I'm almost certain the etymology listed here is merely a folk-etymology. Chinese and Japanese are both rife with them. --—This comment was unsigned.

You're referring to the "bank teller's cage" etymology? It doesn't sound very plausible. Is it possible it comes from + ? 08:26, 23 October 2011 (UTC)
popular mnemonic but false etymology - Henshall, 1998 —This unsigned comment was added by (talk) at 09:34, June 8, 2013 (UTC)‎.
Moved from entry, where it didn't belong. Chuck Entz (talk) 16:22, 8 June 2013 (UTC)
I have removed the false etymology. – TAKASUGI Shinji (talk) 14:12, 27 March 2015 (UTC)

Mandarin and KoreanEdit

Why aren't Mandarin and Korean readings listed? They are given at the Unihan database. 00:26, 24 December 2010 (UTC)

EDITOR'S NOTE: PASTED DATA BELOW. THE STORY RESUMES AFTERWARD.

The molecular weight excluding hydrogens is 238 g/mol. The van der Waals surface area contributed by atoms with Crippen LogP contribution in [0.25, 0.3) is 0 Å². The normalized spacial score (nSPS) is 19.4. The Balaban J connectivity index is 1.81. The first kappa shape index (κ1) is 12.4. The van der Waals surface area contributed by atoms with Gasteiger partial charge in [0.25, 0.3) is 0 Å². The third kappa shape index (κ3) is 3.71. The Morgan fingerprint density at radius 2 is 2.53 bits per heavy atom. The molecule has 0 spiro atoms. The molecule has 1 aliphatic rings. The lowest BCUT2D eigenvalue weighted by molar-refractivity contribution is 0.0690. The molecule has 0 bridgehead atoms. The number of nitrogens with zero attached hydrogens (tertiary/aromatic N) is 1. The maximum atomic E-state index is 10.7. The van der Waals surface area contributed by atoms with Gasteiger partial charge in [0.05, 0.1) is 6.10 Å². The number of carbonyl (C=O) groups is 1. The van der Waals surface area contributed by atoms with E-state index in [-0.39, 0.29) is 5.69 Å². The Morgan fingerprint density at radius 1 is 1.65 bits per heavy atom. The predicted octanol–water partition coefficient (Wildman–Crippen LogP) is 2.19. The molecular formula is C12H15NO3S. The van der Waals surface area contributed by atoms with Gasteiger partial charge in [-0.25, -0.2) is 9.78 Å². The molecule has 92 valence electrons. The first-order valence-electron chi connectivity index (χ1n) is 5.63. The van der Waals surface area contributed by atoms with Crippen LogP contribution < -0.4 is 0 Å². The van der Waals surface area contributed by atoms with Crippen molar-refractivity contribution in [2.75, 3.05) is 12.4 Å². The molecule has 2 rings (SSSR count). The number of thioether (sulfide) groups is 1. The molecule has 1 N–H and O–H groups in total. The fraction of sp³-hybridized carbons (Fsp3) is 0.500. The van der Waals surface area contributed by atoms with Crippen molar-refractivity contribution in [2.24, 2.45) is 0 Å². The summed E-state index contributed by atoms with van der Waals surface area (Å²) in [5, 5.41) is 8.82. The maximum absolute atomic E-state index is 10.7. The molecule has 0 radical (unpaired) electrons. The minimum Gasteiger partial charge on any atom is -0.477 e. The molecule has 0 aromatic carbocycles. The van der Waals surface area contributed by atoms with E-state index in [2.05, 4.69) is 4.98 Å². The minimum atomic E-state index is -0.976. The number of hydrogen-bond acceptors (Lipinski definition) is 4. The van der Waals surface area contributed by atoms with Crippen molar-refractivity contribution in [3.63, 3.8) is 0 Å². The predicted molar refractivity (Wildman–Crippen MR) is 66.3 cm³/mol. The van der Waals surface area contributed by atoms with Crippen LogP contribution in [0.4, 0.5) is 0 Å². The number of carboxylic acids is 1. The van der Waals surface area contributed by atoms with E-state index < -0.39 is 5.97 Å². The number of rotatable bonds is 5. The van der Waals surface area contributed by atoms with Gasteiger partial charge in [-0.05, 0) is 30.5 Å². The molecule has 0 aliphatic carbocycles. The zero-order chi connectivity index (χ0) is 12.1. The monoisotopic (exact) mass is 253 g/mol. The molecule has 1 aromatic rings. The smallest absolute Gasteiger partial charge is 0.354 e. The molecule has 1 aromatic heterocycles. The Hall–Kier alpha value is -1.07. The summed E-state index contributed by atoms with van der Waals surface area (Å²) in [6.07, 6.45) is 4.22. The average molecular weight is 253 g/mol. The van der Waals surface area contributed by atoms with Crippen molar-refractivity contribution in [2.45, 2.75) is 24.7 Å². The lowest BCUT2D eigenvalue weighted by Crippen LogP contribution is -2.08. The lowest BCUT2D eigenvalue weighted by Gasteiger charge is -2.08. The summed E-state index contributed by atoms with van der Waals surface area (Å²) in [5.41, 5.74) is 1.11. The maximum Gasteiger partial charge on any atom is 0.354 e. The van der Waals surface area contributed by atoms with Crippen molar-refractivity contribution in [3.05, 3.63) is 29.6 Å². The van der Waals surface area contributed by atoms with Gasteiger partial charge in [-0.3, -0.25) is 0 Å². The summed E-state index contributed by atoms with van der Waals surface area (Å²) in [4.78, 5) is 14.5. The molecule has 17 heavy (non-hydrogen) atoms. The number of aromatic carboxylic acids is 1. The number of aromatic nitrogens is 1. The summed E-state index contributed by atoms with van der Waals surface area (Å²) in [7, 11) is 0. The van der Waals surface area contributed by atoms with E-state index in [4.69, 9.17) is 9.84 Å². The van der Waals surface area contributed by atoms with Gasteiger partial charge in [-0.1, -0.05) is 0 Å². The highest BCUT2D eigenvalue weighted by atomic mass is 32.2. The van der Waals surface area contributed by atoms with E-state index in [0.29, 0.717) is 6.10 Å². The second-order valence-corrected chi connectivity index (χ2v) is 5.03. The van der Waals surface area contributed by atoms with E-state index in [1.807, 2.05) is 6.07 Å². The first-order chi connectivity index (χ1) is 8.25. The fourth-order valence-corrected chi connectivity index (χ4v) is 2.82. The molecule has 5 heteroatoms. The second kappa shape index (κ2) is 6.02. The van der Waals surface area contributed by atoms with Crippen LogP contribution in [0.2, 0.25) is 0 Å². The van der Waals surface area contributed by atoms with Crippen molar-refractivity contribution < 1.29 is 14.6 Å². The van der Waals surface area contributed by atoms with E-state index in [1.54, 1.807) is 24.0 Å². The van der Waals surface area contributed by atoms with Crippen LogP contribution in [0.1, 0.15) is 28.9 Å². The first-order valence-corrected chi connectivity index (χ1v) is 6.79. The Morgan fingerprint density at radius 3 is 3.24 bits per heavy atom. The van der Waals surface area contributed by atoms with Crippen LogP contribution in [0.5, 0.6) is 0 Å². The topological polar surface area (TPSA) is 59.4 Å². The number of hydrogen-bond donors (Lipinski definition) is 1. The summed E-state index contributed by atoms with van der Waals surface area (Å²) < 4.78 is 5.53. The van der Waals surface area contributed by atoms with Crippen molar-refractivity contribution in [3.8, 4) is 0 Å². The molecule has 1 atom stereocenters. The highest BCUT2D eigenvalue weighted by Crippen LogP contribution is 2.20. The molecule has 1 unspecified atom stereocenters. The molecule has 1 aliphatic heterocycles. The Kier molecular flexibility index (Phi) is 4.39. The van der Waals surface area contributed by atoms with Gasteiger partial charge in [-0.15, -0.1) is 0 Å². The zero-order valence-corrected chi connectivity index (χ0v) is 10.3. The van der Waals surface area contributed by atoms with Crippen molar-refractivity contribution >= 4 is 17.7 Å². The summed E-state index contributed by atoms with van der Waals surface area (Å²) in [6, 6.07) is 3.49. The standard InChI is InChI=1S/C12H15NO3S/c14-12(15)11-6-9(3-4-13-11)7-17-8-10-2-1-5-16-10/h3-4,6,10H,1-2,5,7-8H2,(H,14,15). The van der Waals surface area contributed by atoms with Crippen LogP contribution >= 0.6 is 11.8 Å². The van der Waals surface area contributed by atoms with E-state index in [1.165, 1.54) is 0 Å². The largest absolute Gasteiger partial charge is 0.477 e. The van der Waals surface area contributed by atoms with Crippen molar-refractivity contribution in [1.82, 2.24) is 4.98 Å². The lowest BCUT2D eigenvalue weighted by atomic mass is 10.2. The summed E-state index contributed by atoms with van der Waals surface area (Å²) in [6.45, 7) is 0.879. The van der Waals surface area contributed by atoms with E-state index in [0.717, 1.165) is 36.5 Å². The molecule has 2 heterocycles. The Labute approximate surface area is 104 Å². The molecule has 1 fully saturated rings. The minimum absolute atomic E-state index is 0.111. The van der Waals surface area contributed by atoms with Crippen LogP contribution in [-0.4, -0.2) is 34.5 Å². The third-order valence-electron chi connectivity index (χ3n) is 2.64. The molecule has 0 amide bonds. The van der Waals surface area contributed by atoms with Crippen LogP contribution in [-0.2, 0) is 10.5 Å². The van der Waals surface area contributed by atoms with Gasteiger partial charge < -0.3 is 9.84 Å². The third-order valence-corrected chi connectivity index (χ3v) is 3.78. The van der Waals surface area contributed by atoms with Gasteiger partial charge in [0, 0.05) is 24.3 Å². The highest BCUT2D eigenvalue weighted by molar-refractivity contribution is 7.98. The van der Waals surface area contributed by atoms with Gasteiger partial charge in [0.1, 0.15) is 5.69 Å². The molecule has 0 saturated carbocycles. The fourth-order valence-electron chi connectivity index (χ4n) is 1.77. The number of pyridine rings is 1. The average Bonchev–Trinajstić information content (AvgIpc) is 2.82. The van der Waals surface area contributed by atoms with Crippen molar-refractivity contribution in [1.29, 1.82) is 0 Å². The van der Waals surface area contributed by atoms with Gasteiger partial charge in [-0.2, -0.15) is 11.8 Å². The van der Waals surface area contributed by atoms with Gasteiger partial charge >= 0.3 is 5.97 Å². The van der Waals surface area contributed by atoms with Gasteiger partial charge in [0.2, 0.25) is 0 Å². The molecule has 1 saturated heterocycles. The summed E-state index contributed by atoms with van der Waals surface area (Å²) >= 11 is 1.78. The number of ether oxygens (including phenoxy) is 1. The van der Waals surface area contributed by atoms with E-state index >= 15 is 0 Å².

Never used in Chinese or Korean, only or (simpl.) Unihan data only provides readings. The entry has links to Chinese and Korean proper forms. --Anatoli T. (обсудить/вклад) 00:45, 30 March 2015 (UTC)

Use in Korean NamesEdit

According to the official list of Hanja acceptable in names 円 is an acceptable character, read as 엔 (en), different from the reading of 圓 which is 원 (won). I don't know of any examples of anyone actually using 円 in a Hanja name but this should probably be mentioned. I could add it if no one else does. 2602:30A:2CDB:490:C929:F7C6:7343:3F1D 03:59, 27 April 2016 (UTC)

I don’t know any name with it either. We can probably find one. — TAKASUGI Shinji (talk) 22:41, 27 April 2016 (UTC)
A Korean site on hanja confirms it: [1]TAKASUGI Shinji (talk) 07:05, 28 April 2016 (UTC)
This may be helpful: [2]. Wyang (talk) 08:07, 28 April 2016 (UTC)
Return to "円" page.